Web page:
Increase your productivity and control through smart scheduling

Last week, one of my clients, Roger Tuttle of  Tuttle Financial Advisors, sent me an article to edit. Roger coaches professionals in the insurance and financial services industries, helping them to increase their sales and build their practices. His article was about the importance of gaining control over your calendar – instead of letting your calendar be your boss.

As I was editing Roger’s article, I realized the method he was recommending could be applied by any solopreneur or small business owner who has to juggle client appointments, new business development, time to actually get work done and personal time. Here’s what Roger suggests to his clients, along with some thoughts of my own on the topic.

Roger recommends scheduling four to six weeks in advance. Before you say that’s not possible, let me explain that what we’re really talking about is looking ahead four to six weeks and dividing your calendar up into the three types of activities:

• Off days (time used exclusively for personal and family time). Maintaining balance in your life is a challenge for every solopreneur and small business person. As we all know, it is very easy to let work impinge on personal time. This leads to burnout and can damage your personal relationships. Having off days (or half days) marked on your calendar will serve as an important reminder of the importance of downtime. While it may not always be possible to keep these times inviolate, having them scheduled should improve your ability to achieve your goal of work/life balance.

• Performance days. This is time when you are producing the services or products that generate your income. For me, this is primarily time spent on writing. What parts of the day are you most productive? Consider setting aside large blocks of time during these periods for doing your actual work.

If you work requires you to meet with clients, set aside blocks of time specifically for that activity as well. For example, you might set aside Tuesday and Friday mornings for client meetings. By designating specific times and then scheduling client meetings into these times, you gain more control over your calendar instead of letting your clients control your calendar. When a client wants to meet, you say, “I’m available Tuesday or Friday morning. What works for you?”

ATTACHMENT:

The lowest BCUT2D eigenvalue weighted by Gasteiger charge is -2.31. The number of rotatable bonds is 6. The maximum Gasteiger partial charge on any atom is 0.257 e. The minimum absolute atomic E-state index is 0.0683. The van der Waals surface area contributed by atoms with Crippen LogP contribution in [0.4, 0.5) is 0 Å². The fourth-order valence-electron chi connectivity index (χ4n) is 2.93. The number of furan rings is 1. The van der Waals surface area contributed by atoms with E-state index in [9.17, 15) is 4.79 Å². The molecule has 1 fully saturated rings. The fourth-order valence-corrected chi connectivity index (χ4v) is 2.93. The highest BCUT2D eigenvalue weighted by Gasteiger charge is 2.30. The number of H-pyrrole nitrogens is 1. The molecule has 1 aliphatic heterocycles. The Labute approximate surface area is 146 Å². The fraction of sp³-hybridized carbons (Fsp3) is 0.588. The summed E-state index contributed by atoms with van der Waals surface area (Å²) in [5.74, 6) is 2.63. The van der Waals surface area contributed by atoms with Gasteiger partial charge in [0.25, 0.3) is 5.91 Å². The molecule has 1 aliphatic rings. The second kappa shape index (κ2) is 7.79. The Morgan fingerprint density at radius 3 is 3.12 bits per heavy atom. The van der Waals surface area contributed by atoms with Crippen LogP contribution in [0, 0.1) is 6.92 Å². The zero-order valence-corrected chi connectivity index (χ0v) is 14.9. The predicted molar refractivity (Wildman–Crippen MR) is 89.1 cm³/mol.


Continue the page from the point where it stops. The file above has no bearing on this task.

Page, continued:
Of course, emergencies will come up when you have to drop everything and rush to a client. But at least by scheduling blocks of time for client meetings, you’ll have more control over your calendar than before.

• New business development/marketing. Even when things are going well, we all still need to keep an eye on new business development and marketing. Set aside blocks of time for such things as attending networking events, having coffee with colleagues who might provide referrals, researching prospects and writing proposals. For example, blogging is a marketing activity for me, so I set aside periods for this on Mondays and Wednesdays, the days before I post my articles. This gives me time to do the writing and then sleep on it and review it again on the day of the post.

Obviously, if you’re in an extremely busy period, the amount of time devoted to this category will be less than when things are slow and you’re trying to generate new business. But no matter what your situation, never totally ignore the need for activities that keep your name in front of people.

In mid-month, [six weeks in advance] print out the calendar for the month following the coming month; for example, it’s now the middle of August, so print out the October calendar. On it, divide your time into the categories listed above.

As Roger points, no schedule is perfect. Things do come up at the last minute. The key is to make sure that the vast majority of the time period you’ve set aside for off days, performance, or new business development is filled with the types of activities associated with those things. With experience, you can develop the discipline it takes to follow this method and thereby gain the power that comes with knowing well in advance what you’re going to be doing each day. A rhythm will develop that will increase your productivity, decrease your stress and lead to more success.

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